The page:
The only trouble I ever had in working with him was that it could be difficult to finalize revisions and final cuts, especially when he was trotting around war zones like Iraq. As is typical in journalism these days, my relationship with him played out almost entirely via email and occasional phone calls. We had our only face-to-face meeting last fall in Greenwich Village, when he attended a book reading and bar party for Choice: The Best of Reason and This Is Burning Man. He was dressed like an international man of intrigue, more like a spy than a journalist—long trench coat or duster, long dark hair pulled back in a ponytail, stylish mustache and goatee. He was carrying an umbrella that seemed like a cane. When he introduced himself, I thought of the demonic Robert DeNiro character in the movie Angel Heart. There was some sort of intriguing yet comforting darkness about him—you could tell instantly that here was a man who had seen firsthand the hopes and horrors of human struggle—that he dispelled by smiling and laughing often. He had lived in a squat in lower Manhattan when he first moved here, he told me, and he "knew way too much about the New York art scene." He talked about being in the East Village and seeing the planes actually hit the World Trade Center towers on 9/11. When he left the bar that evening, he told me he owed me a drink.

He was, in short, the sort of pro you want to work with more often, no matter how often you do. And just a few days before the day he would be killed, he had published a disturbing piece in Sunday's Times about the rotten situation in Basra, a city policed by British troops but effectively run by militia loyal to Muqtada al-Sadr and other Shia extremists. Yes, he wrote, the Brits are dutifully teaching locals how to become policemen and enforcers of order. All the better to speed up the eventual exit of foreign troops and a true transfer of power to Iraqis themselves. The trouble—and it was big trouble—was that up to 75 percent of the recruits were loyal to religious parties that had little interest in establishing anything like democracy and the rule of law.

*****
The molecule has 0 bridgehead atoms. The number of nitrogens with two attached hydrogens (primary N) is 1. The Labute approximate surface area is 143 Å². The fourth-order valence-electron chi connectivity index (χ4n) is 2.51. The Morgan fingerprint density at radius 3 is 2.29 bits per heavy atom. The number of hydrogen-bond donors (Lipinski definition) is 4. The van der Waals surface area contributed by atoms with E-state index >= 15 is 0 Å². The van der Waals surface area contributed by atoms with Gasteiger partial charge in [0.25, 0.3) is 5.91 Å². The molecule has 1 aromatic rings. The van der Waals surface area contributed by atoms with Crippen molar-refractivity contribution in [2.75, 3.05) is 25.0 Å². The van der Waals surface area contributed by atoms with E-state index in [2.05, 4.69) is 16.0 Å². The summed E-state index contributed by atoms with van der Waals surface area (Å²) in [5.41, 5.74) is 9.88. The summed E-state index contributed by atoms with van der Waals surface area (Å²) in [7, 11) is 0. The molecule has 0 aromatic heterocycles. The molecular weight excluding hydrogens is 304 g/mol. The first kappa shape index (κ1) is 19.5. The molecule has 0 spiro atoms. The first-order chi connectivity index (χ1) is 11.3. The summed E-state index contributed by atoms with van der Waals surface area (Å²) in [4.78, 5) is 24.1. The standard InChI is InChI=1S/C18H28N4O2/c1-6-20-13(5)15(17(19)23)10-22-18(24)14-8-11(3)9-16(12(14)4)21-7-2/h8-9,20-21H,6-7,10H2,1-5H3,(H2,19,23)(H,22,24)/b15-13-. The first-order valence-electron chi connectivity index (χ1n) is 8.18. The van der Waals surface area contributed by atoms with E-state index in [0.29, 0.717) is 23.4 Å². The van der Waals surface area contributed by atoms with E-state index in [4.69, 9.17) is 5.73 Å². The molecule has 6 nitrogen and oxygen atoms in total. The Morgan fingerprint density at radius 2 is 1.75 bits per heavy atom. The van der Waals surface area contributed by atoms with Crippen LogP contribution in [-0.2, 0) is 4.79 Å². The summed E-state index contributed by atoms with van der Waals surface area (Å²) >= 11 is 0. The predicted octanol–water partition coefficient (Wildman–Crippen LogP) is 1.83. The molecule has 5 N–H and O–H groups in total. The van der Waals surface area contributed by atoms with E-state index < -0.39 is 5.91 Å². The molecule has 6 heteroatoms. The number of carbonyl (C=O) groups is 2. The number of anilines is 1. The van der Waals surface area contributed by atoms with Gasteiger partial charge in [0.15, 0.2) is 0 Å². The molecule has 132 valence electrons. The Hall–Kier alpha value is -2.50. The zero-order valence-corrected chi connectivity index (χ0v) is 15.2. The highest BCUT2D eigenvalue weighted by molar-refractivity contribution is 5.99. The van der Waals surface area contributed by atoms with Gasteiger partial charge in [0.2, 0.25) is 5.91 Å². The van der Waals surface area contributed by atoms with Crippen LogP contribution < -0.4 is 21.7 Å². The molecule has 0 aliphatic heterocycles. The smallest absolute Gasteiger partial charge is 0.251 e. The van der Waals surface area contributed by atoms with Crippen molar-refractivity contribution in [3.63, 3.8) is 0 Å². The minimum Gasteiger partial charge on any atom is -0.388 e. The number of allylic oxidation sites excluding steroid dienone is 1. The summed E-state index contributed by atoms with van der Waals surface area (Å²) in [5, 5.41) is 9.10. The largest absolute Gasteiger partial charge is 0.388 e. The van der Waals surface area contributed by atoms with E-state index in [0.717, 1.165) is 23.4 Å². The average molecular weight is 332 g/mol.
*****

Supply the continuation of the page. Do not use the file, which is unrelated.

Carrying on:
Although he was an unapologetic and ardent supporter of the invasion and occupation of Iraq, he was never an uncritical one. His reporting transcended ideology, which is no small feat. In reality, that's a goddamned lonely place to be, out there way beyond the easy comfort of ideological certitude. It's a place bereft not of hope but of delusion, which is one of the reasons most of us filter the world, especially its darkest corners, through a soft-focus ideological lens. It lets us obscure and ignore all that we don't want to face. Steven's work didn't do that. He had in his mind, doubtless, a vision of the world, and of the Iraq, that he wanted to see become reality, but it didn't keep him from reporting on the misshapen horrors unfolding now in Baghdad, Basra, and beyond.

In a passage that now seems eerily prescient of his own murder, Steven even wrote in the Times of the police death squads who almost certainly did him in:

An Iraqi police lieutenant, who for obvious reasons asked to remain anonymous, confirmed to me the widespread rumors that a few police officers are perpetrating many of the hundreds of assassinations—mostly of former Baath Party members—that take place in Basra each month. He told me that there is even a sort of "death car": a white Toyota Mark II that glides through the city streets, carrying off-duty police officers in the pay of extremist religious groups to their next assignment.